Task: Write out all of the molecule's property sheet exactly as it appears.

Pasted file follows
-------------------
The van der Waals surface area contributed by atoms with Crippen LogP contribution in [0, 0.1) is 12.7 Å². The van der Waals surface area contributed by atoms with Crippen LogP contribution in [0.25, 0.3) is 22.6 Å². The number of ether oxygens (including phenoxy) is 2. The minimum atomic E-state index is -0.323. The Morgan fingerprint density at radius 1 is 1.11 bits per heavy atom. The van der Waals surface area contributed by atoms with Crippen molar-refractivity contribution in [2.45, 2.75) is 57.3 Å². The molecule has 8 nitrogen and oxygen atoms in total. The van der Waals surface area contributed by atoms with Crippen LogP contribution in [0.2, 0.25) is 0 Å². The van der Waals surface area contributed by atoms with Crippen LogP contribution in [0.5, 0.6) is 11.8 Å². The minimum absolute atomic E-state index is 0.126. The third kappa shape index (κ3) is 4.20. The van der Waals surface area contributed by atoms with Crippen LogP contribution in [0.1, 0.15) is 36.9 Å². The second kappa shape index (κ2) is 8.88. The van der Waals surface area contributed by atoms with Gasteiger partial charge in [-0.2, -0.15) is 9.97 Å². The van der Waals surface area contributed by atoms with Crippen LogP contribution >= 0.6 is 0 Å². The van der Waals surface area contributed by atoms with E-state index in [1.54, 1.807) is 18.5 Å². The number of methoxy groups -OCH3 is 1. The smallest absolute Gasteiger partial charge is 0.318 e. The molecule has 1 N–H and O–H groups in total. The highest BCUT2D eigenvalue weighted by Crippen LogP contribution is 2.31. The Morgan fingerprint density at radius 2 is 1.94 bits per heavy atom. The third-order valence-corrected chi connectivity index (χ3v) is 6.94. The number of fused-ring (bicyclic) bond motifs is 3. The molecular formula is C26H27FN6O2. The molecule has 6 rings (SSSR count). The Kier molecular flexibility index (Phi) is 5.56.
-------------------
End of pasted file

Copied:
The van der Waals surface area contributed by atoms with Crippen LogP contribution in [0, 0.1) is 12.7 Å². The van der Waals surface area contributed by atoms with Crippen LogP contribution in [0.25, 0.3) is 22.6 Å². The number of ether oxygens (including phenoxy) is 2. The minimum atomic E-state index is -0.323. The Morgan fingerprint density at radius 1 is 1.11 bits per heavy atom. The van der Waals surface area contributed by atoms with Crippen molar-refractivity contribution in [2.45, 2.75) is 57.3 Å². The molecule has 8 nitrogen and oxygen atoms in total. The van der Waals surface area contributed by atoms with Crippen LogP contribution in [0.2, 0.25) is 0 Å². The van der Waals surface area contributed by atoms with Crippen LogP contribution in [0.5, 0.6) is 11.8 Å². The minimum absolute atomic E-state index is 0.126. The third kappa shape index (κ3) is 4.20. The van der Waals surface area contributed by atoms with Crippen LogP contribution in [0.1, 0.15) is 36.9 Å². The second kappa shape index (κ2) is 8.88. The van der Waals surface area contributed by atoms with Gasteiger partial charge in [-0.2, -0.15) is 9.97 Å². The van der Waals surface area contributed by atoms with Crippen LogP contribution >= 0.6 is 0 Å². The van der Waals surface area contributed by atoms with E-state index in [1.54, 1.807) is 18.5 Å². The number of methoxy groups -OCH3 is 1. The smallest absolute Gasteiger partial charge is 0.318 e. The molecule has 1 N–H and O–H groups in total. The highest BCUT2D eigenvalue weighted by Crippen LogP contribution is 2.31. The Morgan fingerprint density at radius 2 is 1.94 bits per heavy atom. The third-order valence-corrected chi connectivity index (χ3v) is 6.94. The number of fused-ring (bicyclic) bond motifs is 3. The molecular formula is C26H27FN6O2. The molecule has 6 rings (SSSR count). The Kier molecular flexibility index (Phi) is 5.56.